Sociology in Frankfurt since 1968

Considerable importance was already attached to the Sociological Conference of 1968 and of 1990 with regard to the sociological investigation of upheaval within present-day German society as a result of contemporary history. Significantly, the slogan of the Sociological Conference of 1968 was “Late Capitalism or industrial Society?” and triggered a controversy which left a lasting mark on internal sociological debate in the “old” FRG. On the occasion of the fall of the Berlin Wall and the process of German unification initiated as a result, the Sociological Conference of 1990 was, by contrast, faced with the question of how sociological research and teaching practiced in the GDR under »Marxist-Leninist« auspices with its various institutions and their representatives could be integrated into the West German model.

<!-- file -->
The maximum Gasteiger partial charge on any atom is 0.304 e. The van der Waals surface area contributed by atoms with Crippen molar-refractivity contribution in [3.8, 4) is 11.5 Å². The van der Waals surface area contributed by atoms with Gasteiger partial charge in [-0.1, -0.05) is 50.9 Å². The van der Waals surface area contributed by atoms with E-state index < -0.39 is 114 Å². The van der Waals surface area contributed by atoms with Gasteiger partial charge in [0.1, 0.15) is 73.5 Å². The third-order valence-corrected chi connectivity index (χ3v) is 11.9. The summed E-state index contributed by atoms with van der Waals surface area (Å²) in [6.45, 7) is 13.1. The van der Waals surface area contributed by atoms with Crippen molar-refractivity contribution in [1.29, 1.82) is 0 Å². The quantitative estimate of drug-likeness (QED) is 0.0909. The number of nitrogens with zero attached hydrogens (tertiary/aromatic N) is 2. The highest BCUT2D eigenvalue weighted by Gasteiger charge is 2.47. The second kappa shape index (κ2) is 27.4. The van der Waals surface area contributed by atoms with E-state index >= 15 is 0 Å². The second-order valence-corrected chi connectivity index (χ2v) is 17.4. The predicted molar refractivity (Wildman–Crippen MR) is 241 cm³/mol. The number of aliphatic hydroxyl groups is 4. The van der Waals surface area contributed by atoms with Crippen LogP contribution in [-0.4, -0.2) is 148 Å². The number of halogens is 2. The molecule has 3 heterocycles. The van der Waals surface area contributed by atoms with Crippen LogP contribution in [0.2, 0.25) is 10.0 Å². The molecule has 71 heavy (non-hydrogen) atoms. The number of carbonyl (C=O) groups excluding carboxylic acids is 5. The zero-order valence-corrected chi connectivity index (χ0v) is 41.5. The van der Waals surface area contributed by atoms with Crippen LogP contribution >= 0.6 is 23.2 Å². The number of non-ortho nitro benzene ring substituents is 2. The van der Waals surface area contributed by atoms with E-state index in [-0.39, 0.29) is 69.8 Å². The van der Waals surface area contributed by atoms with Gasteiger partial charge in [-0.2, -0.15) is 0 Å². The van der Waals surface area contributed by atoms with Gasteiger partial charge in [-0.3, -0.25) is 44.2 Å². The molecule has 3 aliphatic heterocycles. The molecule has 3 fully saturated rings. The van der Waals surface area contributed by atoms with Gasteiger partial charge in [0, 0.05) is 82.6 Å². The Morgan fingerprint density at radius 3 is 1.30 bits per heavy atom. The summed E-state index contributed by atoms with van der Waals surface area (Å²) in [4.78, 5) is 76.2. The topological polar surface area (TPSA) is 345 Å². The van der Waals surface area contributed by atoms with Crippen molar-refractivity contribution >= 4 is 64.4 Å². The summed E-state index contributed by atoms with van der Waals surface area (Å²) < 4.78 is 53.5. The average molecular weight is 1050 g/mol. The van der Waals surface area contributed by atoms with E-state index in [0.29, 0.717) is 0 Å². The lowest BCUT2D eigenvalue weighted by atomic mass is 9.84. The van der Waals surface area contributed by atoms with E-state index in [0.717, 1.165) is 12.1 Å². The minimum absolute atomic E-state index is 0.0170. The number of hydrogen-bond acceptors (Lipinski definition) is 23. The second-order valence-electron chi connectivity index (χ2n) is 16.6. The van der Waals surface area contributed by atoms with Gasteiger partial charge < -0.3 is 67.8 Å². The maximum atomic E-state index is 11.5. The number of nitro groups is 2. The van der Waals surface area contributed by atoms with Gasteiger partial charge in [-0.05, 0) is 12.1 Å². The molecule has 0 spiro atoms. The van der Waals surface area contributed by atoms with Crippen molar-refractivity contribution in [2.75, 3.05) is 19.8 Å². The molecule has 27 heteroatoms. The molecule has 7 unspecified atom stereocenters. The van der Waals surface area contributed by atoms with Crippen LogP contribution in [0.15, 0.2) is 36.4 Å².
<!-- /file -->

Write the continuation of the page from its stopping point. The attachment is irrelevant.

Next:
100 years after its debut, in October 2010 the congress of the German Sociological Association  again took place in Frankfurt am Main. In its choice of location, the German Sociological Association underlined for the fifth time the importance of Goethe University Frankfurt for contemporary sociology.

In addition to the Institute of Sociology newly established in the spring of 2013 at the Faculty of Social Sciences, the Institute for Social Research continues to shape now as before the current profile of sociology in Frankfurt. In 1987, the first chair in Germany for women’s and gender research was set up at the Faculty of Social Sciences in Frankfurt too and held until 2004 by Ute Gerhard. This professorship is today also part of the new Institute of Sociology. The Cornelia Goethe Center additionally plays a central role in contemporary sociological women’s and gender research in Frankfurt.

Literature on Franz Oppenheimer

Press Commentaries on the Anniversary